Abortion is a topic that is often discussed on political debate stages and Instagram comment sections, but for many women, abortion was a real and heavy experience in their lives.
Abortion is a serious medical procedure that women will always remember, sometimes with mixed emotions. Many women deeply regret their abortion decision. The regret they experience is often paired with mental health challenges.
The Current State of the Mental Health of Young Women
Although mental health conversations are only recently becoming prioritized in our world, we have decades of solid research to examine how mental health affects people in various ways.
There is sufficient evidence to suggest that mental health problems are often more common in women than they are in men. In fact, the Mayo Clinic states “about twice as many women as men experience depression.”
Factors for depression are often linked to monthly hormonal changes, but can also be linked to an inherited biological trait or experiential factors.
Research says, “Half of all chronic mental illnesses begin by age 14.” Because mental health challenges manifest at such a young age, it is imperative to consider the mental health risks of abortion procedures.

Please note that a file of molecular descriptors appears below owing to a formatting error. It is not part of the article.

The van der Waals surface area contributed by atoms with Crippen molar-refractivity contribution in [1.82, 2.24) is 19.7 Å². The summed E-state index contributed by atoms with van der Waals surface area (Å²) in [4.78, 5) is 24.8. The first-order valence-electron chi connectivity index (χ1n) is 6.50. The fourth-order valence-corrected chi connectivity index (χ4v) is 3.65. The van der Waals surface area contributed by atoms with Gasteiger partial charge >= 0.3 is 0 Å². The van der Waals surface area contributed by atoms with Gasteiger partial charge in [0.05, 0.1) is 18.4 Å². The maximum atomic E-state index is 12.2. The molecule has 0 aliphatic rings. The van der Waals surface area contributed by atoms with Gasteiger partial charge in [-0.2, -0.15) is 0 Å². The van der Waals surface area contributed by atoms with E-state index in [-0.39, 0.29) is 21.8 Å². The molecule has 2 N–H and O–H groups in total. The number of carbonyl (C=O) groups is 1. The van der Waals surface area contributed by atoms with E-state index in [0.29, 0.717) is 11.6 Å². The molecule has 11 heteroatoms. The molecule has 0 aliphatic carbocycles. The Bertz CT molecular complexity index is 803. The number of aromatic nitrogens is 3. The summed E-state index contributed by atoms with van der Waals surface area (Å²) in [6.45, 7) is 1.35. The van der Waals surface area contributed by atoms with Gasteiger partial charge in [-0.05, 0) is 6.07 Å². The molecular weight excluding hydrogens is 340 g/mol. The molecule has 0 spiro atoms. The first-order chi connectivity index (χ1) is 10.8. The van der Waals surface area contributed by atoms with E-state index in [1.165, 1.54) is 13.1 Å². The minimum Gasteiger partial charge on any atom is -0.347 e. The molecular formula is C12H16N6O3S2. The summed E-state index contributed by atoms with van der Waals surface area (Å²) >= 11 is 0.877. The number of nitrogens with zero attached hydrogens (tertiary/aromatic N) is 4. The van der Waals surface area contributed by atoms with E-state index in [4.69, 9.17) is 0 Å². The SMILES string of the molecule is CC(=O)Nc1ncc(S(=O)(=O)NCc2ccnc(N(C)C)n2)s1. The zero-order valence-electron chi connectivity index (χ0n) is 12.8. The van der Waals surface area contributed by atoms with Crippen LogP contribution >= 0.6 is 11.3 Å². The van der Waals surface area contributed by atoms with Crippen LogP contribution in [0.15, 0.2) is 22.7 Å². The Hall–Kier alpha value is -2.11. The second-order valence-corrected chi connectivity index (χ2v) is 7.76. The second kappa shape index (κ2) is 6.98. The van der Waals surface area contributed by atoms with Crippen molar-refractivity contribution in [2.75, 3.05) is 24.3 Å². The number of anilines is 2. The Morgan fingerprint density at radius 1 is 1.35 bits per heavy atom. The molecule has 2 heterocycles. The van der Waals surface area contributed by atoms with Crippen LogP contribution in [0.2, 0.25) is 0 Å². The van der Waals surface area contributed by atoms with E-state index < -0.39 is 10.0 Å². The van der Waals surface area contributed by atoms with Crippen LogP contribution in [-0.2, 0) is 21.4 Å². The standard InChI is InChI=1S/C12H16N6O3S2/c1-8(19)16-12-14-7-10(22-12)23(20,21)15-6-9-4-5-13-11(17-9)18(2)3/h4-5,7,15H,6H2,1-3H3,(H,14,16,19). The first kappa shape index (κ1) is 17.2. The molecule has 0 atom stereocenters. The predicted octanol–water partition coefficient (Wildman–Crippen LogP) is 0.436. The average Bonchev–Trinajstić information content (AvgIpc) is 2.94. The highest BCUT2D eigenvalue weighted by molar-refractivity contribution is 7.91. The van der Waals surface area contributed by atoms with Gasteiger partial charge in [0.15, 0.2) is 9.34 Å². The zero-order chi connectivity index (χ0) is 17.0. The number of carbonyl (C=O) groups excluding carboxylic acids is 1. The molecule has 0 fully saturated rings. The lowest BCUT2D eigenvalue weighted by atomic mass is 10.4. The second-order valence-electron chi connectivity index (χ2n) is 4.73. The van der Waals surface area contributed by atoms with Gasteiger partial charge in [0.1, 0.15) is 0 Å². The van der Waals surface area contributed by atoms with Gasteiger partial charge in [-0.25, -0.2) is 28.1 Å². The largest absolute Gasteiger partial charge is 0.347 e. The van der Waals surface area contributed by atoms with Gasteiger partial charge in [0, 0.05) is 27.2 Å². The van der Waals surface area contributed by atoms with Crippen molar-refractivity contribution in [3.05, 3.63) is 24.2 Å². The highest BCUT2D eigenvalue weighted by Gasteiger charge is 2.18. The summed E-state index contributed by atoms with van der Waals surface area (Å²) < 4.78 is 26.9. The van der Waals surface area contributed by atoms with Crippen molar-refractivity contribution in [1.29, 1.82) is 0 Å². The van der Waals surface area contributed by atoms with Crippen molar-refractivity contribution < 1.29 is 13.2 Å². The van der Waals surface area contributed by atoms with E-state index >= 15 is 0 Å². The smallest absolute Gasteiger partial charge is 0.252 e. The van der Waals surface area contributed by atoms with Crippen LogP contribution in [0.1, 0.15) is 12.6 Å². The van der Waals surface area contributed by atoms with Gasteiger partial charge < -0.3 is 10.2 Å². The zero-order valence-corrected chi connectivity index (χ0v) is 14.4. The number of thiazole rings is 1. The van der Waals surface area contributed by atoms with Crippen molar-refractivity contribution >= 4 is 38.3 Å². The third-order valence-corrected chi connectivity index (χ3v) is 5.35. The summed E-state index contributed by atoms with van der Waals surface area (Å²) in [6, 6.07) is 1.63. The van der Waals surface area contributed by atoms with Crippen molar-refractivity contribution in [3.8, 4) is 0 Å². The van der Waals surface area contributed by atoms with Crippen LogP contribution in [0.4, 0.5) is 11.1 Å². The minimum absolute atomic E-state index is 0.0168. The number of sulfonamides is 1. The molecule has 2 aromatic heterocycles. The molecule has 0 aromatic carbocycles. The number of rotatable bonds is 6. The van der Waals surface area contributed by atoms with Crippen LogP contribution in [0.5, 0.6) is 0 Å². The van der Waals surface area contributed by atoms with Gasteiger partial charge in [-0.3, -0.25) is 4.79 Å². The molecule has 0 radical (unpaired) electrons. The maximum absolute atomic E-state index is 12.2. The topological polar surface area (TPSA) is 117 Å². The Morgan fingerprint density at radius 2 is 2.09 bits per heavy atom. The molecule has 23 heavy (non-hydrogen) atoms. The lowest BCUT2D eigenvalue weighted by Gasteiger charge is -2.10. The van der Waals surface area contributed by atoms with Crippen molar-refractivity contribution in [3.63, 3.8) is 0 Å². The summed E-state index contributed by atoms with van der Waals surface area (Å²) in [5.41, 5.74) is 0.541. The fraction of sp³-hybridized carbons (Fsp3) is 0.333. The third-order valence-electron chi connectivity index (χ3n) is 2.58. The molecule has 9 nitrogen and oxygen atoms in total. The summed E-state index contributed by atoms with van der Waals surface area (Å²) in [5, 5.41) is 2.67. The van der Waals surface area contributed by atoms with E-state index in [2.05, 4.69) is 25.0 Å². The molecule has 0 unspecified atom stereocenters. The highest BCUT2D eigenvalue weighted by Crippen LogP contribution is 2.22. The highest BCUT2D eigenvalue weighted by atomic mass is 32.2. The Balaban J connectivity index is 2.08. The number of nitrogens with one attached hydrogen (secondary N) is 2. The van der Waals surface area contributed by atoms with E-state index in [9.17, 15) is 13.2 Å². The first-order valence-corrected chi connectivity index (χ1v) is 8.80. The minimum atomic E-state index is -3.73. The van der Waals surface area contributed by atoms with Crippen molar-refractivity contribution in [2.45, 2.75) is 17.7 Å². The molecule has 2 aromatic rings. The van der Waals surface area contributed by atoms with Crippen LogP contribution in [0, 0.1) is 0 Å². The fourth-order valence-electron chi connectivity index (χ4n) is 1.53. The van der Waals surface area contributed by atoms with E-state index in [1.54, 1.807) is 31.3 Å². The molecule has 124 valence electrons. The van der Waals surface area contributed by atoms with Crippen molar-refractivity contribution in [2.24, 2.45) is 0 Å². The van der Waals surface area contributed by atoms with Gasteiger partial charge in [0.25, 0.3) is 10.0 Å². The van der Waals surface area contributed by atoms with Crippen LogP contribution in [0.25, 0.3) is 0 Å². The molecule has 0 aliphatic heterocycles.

Are Women Affected Mentally by Abortion?
Abortion is a serious medical procedure with considerable mental and physical side effects. According to the National Institute of Health (NIH), women with a history of abortion do experience “elevated rates of mental illness” compared to women who haven’t had an abortion.
In a separate study, the NIH found, “fetal loss seems to expose women to a higher risk for mental disorders than childbirth; some studies show that abortion can be considered a more relevant risk factor than miscarriage.”
Additionally, The American Psychological Association’s (APA) Task Force on Mental Health and Abortion (TFMHA) concluded that “it is clear that some women do experience sadness, grief, and feelings of loss following termination of a pregnancy, and some experience clinically significant disorders, including depression and anxiety.”
Due to the wide variety of evidence pointing to the correlation between mental health challenges and abortion experiences, we recommend speaking with a mental health expert if you have had an abortion. If you are currently contemplating abortion and you are unsure about your decision, our team can help explain the risks associated with the procedure, as well as other pregnancy options.
Are You Considering Abortion?
If you’ve discovered you’re unexpectedly pregnant, you may be considering abortion. Before making your decision, you need to understand the possible physical and emotional side effects and risks. You want to make a confident and empowered decision, and we want to help you.
Whether you’ve experienced an abortion or are considering one, schedule a free and confidential appointment with Mosaic Health. You don’t have to make this decision on your own. We’re here to help you.